The Debut of Oksana Podcast with guest Molly Brodak

Oksana Podcast is conversations with authors and artists. The first guest is Molly Brodak, author of Bandit: A Daughter’s Memoir, recently published by Grove Press.


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November 1st, 2016 / 11:22 am


I wrote an article about editing and some of my past favorite submissions (favorite as in “was this handwritten paper submission composed with human blood? ha ha. wait…no seriously look…this submission REALLY IS written in dried human blood, wash your hands!” or “poem about a snowflake written in the shape of a snowflake just in time for Christmas,” or “story from guy in prison who in his cover letter asks us to mail the money he’ll get if his story is published to the address of a given drug dealer below, explaining that the funds will be an installment payment towards the crack cocaine tab he’d accrued at the time of his incarceration” or even “travel back in time to kill Hitler only to end up falling in love/sexing him, so much sex that he becomes docile and happy, except you then get pregnant with his hitlerspawn who grows up to do exactly what his father would’ve done even though his name is Wilhelm, sometimes the best intentions don’t get the best results” favorite). But also about the pure, kitsch-less favorites as in “this story makes me see Pushcarts rain from the sky.”

Also, I will be reading this Saturday at Elliott Bay Book Company in Seattle at 7pm

Also, I keep trying to quit Taco Bell beef but it’s like that Taylor Dane song “Love Will Lead You Back.” Ain’t that the meximelt truth.


Author News & Events & I Like __ A Lot / 3 Comments
February 24th, 2011 / 6:11 am

It’s All Fun and Games Until an Editor Pokes an Eye Out

It is mean week, so I will do my small part.

I’ve written, at length, about how much I enjoy editing and reading submissions and working with writers. I enjoy blogging, scrounging for money, thinking up new ideas, and fixing what’s broken. I don’t even mind correspondence with angry writers because there’s an amusement factor there that is priceless and if I’m going to share my opinion on a submission I damn well better be open to hearing how a writer feels about that opinion.

I do not, however, love everything about being an editor and I thought it would be fun (therapeutic) to expose the seamy underbelly of editing. That was unnecessarily dramatic. There isn’t so much an underbelly and if there were, it would probably be pale and hairy rather than seamy though it could be said that for something to be seamy it is also pale and hairy. There are some tasks that make me want to throw a tantrum but they need to be done so I just suck it up and do it. All editors do. The “I” here does not imply any specialness or uniqueness on my part. Most of these odious tasks involve the logistical maintenance of the magazine, duties I split with my co-editor. The suffering is definitely shared and while suffering is a bit of an exaggeration given what we’re talking about here, some aspects of editing are infinitely less pleasant than others.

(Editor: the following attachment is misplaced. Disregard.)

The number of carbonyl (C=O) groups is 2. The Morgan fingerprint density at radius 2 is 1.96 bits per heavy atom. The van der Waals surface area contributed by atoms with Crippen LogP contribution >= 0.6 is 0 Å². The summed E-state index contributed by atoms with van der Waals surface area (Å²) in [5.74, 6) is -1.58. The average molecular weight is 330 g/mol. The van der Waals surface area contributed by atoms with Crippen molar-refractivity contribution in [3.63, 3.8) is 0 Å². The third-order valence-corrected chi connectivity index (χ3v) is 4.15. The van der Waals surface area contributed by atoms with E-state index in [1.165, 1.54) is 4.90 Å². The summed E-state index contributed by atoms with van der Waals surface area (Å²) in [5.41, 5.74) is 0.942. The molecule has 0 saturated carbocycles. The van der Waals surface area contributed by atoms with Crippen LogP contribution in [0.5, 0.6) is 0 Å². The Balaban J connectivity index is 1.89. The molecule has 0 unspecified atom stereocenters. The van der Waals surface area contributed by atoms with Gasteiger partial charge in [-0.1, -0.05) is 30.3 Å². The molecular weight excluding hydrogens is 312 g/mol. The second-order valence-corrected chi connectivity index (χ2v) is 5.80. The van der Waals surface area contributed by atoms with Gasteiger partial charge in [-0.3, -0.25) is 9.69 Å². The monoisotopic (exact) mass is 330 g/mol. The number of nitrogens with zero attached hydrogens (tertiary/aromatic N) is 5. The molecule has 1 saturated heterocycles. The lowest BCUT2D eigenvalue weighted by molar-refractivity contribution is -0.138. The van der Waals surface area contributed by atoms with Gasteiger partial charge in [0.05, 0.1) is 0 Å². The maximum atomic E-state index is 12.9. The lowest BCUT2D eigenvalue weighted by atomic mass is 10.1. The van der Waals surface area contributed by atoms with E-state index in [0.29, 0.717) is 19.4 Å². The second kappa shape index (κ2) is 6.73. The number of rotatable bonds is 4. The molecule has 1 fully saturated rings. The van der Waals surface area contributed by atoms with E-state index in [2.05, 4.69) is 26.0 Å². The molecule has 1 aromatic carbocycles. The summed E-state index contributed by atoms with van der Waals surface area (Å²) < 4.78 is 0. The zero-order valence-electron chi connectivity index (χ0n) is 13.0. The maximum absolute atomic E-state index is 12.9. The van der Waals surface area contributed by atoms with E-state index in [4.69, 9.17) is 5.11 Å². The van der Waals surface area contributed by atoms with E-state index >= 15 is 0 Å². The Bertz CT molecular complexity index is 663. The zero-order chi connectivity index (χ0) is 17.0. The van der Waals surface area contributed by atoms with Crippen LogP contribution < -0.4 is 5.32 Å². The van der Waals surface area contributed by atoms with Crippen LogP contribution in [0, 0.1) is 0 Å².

Mean / 27 Comments
October 25th, 2010 / 3:00 pm

Yo editors, you just solicited a writer’s work. Do you read it with the same eye/mind as the slush pile?

Every Book and Magazine with Typos/Errors?

I am reading Face by Alexie and on page 35 there is a sentence that needs indenting. This a game, finding these tiny errors, locating them in magazines, canonical works, some huge publisher.

One part of me—the part editing The Broken Plate and about to teach about copy-editing—is paranoid. Many magazines feel less (or no) errors are related to the quality of the publication.

Some feel like a typo in a book is a human gesture, a beautiful mole, unsymmetrical ears, the smudge in the painting, the flaw that makes the thing.

How much is on the editor, the writer?

How closely do you look at your galleys (if you get them)?

Do you have a technique to catch errors? The writer, too near, as the worst diagnostic?

War story? One time a magazine had my word “years” changed to “ears.” That smarted a bit. Years, ears…


(image by Mr. Eggers)

Behind the Scenes & Craft Notes / 69 Comments
January 4th, 2010 / 9:47 am